opnspaces

San Diego Ca

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Posted: 01/15/20 08:18am Link  |  Quote  |  Print  |  Notify Moderator

Also I pulled the trailer back to storage and temperatures were better than last week. First thing I did was I pulled in D not 3rd to try to stay in lockup as much as possible. Of course when I hit the hill the truck forced a downshift to third. I held the RPM's at 4,000 except at points where I had to lift my foot to avoid rear ending the slow soccer mom in front of me and dropped to about 3800 RPM. The temperature gauge was much better and didn't even hit 200 on the hill though it did slowly climb there as I drove. So it was better, but I'm not out of the woods yet. below are a few things that probably contributed the differences.

First, I will admit I was distracted with general life issues and forgot to turn on tow haul. I'm seeing this as a negative and will definitely make sure it's on for the next pull.

Second, I was pulling the trailer empty as I was headed to storage.

Third, the pull was only about 20 miles. If I had to go further I'm sure the heat would have climbed.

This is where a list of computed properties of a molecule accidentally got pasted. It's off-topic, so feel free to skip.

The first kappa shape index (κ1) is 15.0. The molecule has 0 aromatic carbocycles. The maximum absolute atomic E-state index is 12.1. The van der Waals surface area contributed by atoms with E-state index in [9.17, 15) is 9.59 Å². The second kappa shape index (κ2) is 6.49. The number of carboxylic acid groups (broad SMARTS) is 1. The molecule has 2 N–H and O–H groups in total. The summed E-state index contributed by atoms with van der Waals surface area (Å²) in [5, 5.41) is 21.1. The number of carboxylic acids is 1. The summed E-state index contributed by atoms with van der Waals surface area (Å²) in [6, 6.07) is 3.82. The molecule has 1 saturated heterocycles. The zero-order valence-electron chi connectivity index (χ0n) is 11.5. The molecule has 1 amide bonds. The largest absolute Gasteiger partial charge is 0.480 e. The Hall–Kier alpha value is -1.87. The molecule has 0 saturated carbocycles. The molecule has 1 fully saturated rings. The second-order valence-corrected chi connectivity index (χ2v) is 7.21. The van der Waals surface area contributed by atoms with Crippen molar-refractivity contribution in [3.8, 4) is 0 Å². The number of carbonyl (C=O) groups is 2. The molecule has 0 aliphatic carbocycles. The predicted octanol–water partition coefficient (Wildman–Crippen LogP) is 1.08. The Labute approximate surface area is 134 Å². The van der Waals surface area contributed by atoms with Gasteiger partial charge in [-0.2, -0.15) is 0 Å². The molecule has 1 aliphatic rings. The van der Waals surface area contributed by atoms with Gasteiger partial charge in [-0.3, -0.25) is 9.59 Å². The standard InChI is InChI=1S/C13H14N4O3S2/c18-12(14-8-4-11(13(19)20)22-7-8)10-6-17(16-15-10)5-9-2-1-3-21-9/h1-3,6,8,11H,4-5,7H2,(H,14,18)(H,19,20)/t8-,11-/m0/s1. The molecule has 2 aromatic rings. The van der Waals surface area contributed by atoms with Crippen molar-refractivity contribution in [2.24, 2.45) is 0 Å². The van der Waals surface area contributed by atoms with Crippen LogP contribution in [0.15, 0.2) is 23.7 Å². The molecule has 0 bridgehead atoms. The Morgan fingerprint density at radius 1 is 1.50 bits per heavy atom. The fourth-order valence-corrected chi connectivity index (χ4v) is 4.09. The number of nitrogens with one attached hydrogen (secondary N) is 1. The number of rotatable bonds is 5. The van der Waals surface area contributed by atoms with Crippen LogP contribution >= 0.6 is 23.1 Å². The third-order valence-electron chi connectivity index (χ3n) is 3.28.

BenK

SF BayArea

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Posted: 01/15/20 10:53am Link  |  Quote  |  Print  |  Notify Moderator

Your latest info says to me, that air flow is the main issue. Highway will have much more air flow than stop and go...where the fan is the key to keeping air flow up there

Even if you have an El Cheapo radiator, running with just the driver, it should not behave like that...heating up in stop n go, as you still have the external aux ATF cooler

Since a 2500, EVERYTHING is sized for HD usage. Thermal abilities are one of the main attributes making your truck a HD towing vehicle. The margins (head room) are there to absorb that kind of short term usage needing more HP in spurts (acceleration from a stop)

Hope that is all there is, but you never know until the situation is completely fixed.